Alphabet's stock buybacks, by contrast, have been paltry. In the nearly four years since it began repurchasing its own stock, it has spent an average of only $1.7bn a quarter.
In that time, it has handed out more new shares in the form of employee stock benefits than it has bought back through its repurchase programme. As a result, the payments have done nothing to lift its earnings per share — the reason investors generally welcome buybacks.
Alphabet's new cash-rich status also comes at a time when it is under more intensive scrutiny than ever before. Google and its parent company have received over $9 billion in antitrust fines by the EU in the past two years. It is now facing a new antitrust investigation by the Justice Department.
Alphabet's cash reserves have actually increased despite the parent company's heavy investment in real estate for new office builds and data centers, which will form part of the infrastructure supporting Google's increasing AI endeavors.
In terms of most valuable company on the planet, Apple has been overtaken by both Amazon and Microsoft, with the latter now taking that particular crown. Microsoft is now worth nearly $1.1 trillion, after soaring on the back of optimism about its cloud business.
Face Unlock is designed to unlock the Pixel 4 much like Face ID unlocks modern iPhones, and the Pixel 4 is even using a 3D sensing camera similar to the iPhone X and later.
There are two Face Unlock IR cameras, an ambient light/proximity sensor, a Soli radar chip that powers Face Unlock and other features, a dot projector, and a Face Unlock flood illuminator.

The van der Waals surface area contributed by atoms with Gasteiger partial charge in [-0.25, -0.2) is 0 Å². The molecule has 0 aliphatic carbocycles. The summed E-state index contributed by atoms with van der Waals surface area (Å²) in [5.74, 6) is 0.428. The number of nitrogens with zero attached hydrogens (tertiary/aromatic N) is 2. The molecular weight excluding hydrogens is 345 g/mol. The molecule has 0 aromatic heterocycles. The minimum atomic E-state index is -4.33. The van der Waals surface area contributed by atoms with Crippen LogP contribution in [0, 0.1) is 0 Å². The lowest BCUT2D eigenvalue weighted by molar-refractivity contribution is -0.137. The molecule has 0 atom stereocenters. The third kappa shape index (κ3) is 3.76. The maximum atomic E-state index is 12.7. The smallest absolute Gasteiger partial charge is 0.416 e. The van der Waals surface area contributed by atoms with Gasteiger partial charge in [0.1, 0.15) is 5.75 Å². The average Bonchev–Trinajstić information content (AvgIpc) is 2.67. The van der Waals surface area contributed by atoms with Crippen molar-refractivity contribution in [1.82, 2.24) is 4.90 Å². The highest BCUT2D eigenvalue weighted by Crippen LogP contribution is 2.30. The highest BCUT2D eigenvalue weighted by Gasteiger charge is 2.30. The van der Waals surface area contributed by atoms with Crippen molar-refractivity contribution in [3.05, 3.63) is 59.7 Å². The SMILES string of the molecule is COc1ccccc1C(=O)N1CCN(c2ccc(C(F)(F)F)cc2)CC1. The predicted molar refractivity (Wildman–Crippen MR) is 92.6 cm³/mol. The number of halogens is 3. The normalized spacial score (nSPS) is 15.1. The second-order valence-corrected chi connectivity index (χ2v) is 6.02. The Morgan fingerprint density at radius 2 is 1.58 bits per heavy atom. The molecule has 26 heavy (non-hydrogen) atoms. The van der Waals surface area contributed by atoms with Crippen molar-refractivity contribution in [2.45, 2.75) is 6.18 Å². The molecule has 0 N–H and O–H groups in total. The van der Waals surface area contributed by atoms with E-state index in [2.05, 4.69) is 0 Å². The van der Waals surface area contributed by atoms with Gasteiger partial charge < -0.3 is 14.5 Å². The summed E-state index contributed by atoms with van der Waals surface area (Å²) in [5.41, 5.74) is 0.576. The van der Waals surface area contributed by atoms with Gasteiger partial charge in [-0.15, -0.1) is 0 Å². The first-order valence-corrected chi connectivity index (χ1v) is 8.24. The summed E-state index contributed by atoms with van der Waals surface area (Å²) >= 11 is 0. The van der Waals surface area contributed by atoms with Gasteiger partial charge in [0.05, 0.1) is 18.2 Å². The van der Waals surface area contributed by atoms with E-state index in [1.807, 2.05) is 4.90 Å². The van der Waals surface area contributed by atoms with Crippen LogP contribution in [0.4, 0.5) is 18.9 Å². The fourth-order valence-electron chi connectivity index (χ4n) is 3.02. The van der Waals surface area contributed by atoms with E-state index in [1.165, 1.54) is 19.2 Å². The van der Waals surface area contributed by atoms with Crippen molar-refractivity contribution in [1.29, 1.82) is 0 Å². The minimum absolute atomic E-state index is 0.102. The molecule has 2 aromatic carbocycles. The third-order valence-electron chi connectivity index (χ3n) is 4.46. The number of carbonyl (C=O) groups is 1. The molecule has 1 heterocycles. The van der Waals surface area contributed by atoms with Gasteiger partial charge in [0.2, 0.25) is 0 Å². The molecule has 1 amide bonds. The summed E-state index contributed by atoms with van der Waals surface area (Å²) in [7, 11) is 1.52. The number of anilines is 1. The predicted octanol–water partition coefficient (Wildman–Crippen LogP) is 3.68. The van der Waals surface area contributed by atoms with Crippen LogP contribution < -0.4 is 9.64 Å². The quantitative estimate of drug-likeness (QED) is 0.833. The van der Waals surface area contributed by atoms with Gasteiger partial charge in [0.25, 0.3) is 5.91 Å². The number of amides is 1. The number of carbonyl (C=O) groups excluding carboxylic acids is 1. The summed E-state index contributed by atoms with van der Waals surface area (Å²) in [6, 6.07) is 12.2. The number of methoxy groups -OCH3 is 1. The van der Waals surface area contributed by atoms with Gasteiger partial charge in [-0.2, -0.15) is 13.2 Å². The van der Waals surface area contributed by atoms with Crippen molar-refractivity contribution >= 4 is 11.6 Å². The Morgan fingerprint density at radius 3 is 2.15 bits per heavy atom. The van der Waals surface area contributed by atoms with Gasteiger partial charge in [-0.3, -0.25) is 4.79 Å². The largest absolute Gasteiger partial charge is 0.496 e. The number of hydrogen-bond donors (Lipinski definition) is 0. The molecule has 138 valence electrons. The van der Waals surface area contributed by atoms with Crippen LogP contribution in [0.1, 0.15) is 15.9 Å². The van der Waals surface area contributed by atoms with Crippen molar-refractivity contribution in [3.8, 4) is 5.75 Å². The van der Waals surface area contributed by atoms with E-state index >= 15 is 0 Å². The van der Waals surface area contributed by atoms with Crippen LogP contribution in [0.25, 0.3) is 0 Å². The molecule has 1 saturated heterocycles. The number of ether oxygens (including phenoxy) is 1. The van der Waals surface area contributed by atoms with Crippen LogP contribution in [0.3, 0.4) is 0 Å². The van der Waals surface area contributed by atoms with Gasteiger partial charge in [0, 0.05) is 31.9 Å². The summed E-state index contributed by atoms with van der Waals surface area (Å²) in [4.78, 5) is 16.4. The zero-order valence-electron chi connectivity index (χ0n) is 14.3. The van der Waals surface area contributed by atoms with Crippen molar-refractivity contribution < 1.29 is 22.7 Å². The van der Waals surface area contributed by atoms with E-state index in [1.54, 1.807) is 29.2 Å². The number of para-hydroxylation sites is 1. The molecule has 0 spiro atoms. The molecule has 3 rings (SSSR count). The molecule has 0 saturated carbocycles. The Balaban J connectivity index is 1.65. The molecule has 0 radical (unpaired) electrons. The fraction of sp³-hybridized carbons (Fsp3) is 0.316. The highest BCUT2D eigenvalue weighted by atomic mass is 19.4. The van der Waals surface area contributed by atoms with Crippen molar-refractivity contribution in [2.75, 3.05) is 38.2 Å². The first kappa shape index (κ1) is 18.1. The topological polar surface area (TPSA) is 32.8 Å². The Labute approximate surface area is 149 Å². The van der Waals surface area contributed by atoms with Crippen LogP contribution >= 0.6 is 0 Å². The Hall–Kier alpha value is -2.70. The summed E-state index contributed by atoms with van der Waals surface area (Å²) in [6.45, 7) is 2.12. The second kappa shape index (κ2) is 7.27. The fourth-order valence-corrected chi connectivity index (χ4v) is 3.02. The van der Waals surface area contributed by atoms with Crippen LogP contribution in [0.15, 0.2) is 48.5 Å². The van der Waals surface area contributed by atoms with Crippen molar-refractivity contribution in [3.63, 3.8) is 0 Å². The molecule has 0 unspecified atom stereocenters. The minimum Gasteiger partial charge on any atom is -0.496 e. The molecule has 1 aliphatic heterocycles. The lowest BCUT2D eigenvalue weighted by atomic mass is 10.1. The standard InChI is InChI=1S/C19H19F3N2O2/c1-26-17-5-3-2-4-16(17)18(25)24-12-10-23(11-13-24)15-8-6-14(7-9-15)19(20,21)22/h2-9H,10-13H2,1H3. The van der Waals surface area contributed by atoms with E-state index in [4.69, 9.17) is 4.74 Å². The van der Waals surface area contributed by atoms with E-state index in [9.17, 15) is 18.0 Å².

The Face Unlock feature on the Google Pixel 4 will support secure payments and app authentication, which is unique as most Android devices do not have a secure enough facial recognition system to allow it to be used for payments.
Google says that it is designing its facial recognition system differently than Apple’s, making it a more fluid experience that works in any orientation.
According to Google, when you reach for the Pixel 4, the face unlock sensors are activated, recognizing that you want to unlock your phone. If the face unlock sensor recognizes you, the phone will open as you pick it up, all in one motion.
Google suggests this is superior to other methods such as the Face ID unlocking sequence on iPhones. “Other phones require you to lift the device all the way up, pose in a certain way, wait for it to unlock, and then swipe to get to the homescreen,” read’s Google’s blog post on the feature. “Pixel 4 does all of that in a much more streamlined way.”
As with Face ID, Face Unlock works on device, so no facial recognition data is shared with Google or Google services. Google says that face data is stored in the Pixel’s Titan M security chip, which sounds similar to the Secure Enclave used in Apple’s iPhones.
The aforementioned Soli radar chip is designed to sense small motions around the phone, which enables the sensors to activate when you reach for the device and also powers a new Motion Sense feature. Motion Sense will allow users to skip songs, snooze alarms, and silence phone calls by waving a hand in front of the phone.
Rumors have suggested that Apple is also working on iPhones that will incorporate touchless gesture controls for release in the future, though we’ve heard little about the feature and it’s not known when iPhones with this functionality might launch.
As with Google’s Motion Sense feature, rumors about Apple’s work on gesture-based controls indicate that iPhone users would be able to navigate the operating system by moving their finger close to the screen without actually tapping it.
There’s no official word on when Google will launch the Pixel 4, but past Pixel devices have come out in October, so it’s likely that this year’s launch will also be in October. That’ll allow Google to release its new flagship device approximately a month after Apple unveils its new 2019 iPhone lineup in September.